LITTLE ROCK — If Arkansas is to land a superproject that Gov. Mike Beebe referred to last week as “one of the biggest projects this state has ever seen,” it apparently will take quick action from the Legislature under provisions of a never-used constitutional amendment crafted specifically to seal deals for major economic developments.
Amendment 82 was approved by voters in 2004 and amended in 2010. It allows the state to issue bonds to provide funding for infrastructure and other needs, including land acquisition and site preparation, environmental mitigation, roadway improvements, rail access, water and sewer services, employee training and training or research facilities for major projects.
Having such a tool has put Arkansas in a prime position to land an uncommonly large economic booster, according to the governor and others.
“I’ve spoken enough and enough people know that we are in the running for an advanced manufacturing project with an investment value north of $1 billion — a larger number of employees, a good company,” Arkansas Economic Development Director Grant Tennille said in an interview with Arkansas News Bureau business columnist Roby Brock. “And, we are increasingly confident that we will be back to the Legislature very quickly, very quickly to trigger Amendment 82.”
Voters approved Amendment 82 barely a year after a site near Marion in eastern Arkansas apparently finished second to San Antonio, Texas, for a $750 million Toyota truck plant. The measure originally stipulated that the state could only issue general obligation bonds to attract projects that returned a $500 million investment and created at least 500 jobs.
In 2007, the Legislature authorized the Governor’s Quick Action Fund, a $50 million reserve to give the governor flexibility to close economic development deals.
By 2010, Amendment 82 had never been used and many thought the financial incentives in the measure were too tough to entice major projects. So the Legislature proposed and voters approved a constitutional change to remove the thresholds in the amendment.
That change also authorized the lawmakers to set the criteria for financing economic development projects. The bonds would continue to be paid using general revenue or specific revenues appropriated by the Legislature.
Amendment 82 “can actually be used in just about any size project,” said Randy Zook, president and CEO of the Arkansas State Chamber of Commerce-Associated Industries of Arkansas.
“The presumption, though, is it will be only used in major deals, and this one certainly will qualify, would have qualified easily under the old standards, but certainly under today’s standards,” Zook said. “It’s very important in the context of the right kind of deal, as the governor is referring to.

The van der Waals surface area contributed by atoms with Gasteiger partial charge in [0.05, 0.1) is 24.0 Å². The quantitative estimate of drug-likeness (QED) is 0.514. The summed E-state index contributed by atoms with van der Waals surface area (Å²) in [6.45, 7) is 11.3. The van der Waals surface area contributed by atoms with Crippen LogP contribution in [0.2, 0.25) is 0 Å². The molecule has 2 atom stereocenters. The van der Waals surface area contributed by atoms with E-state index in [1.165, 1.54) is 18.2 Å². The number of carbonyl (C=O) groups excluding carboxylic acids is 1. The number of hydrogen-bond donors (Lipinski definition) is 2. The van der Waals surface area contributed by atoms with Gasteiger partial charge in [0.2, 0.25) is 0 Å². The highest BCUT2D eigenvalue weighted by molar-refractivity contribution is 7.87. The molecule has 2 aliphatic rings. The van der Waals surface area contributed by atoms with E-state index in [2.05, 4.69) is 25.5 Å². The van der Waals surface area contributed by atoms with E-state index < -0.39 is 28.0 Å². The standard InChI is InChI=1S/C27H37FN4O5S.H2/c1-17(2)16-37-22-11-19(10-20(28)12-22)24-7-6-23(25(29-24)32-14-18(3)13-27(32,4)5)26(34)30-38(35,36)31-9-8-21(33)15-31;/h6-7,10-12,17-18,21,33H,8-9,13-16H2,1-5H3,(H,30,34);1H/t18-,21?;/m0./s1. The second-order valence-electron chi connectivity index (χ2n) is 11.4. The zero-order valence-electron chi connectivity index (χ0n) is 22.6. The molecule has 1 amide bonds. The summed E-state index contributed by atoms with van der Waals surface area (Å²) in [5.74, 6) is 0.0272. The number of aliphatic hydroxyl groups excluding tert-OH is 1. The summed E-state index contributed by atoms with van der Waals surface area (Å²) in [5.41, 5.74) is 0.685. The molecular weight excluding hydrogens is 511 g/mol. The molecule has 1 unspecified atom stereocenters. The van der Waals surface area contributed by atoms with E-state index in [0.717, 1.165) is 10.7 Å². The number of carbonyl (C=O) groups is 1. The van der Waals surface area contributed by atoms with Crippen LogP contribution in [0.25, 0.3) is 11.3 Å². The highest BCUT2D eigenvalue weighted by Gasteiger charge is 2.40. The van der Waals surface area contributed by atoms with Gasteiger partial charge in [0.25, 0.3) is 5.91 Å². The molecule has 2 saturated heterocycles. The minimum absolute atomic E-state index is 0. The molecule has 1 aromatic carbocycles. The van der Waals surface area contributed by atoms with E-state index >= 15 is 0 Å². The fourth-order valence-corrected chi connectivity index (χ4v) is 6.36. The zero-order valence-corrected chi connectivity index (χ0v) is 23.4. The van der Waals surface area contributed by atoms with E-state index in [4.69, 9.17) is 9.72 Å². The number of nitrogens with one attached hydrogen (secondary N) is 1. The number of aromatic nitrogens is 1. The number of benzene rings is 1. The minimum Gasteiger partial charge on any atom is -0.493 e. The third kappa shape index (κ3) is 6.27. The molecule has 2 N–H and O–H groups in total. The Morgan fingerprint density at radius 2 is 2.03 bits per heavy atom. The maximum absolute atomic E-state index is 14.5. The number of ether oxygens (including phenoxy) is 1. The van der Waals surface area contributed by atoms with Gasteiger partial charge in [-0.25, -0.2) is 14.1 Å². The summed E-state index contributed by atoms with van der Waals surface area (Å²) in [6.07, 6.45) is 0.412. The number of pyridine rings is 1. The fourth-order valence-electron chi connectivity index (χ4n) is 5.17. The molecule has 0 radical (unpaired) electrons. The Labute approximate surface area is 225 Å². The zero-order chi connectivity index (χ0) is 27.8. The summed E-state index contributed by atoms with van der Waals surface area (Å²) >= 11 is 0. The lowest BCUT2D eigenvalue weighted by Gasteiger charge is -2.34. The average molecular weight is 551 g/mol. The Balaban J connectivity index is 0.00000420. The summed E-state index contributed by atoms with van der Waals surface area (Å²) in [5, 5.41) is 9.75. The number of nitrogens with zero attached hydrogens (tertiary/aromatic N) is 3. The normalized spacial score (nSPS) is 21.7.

“Given the right opportunity, it can spell the difference between success or failure in putting together a deal because it gives the state the opportunity to be competitive with surrounding states, which all have similar types of abilities.”
Zook declined to say whether he knew details of the project to which Beebe referred.
The governor has revealed little information about the project he first mentioned Tuesday in his state-of-the-state address to a joint session of the House and Senate.
“We don’t have it yet,” he told reporters Wednesday after an appearance before the Political Animals Club. “I thought we’d have it by now. But I needed to go ahead and mention it because a super project by its very nature under Amendment 82 … requires a vote of the Legislature, and so consequently we needed to have that at least in their minds going forward even if it doesn’t come to fruition … rather than surprising them.”
Beebe added he thought the state had a “pretty good” chance of landing the project.
“I don’t want to put a percentage on it, but it had to be fairly strong, beyond fairly strong, or I wouldn’t even have mentioned it. We’ve been working on it for over a year,” he said.
He said he did not know when an official announcement would come.
Sen. Keith Ingram, D-West Memphis, said Amendment 82 is key as Arkansas maneuvers to land major projects for which other states are also competing.
“I think that we’ve got things we can offer that other states can’t, so I sense … as far as economic development, that we have a number of projects in the mill that we might not ordinarily have because of our ability to incentivize,” he said.
Ingram, as a member of the House in 2011, was a lead sponsor of legislation that became Act 828, authorizing cities or counties to levy local sales taxes to fund economic development projects which meet at least three of seven criteria.
“It’s a mini-Amendment 82 for communities to utilize,” he said.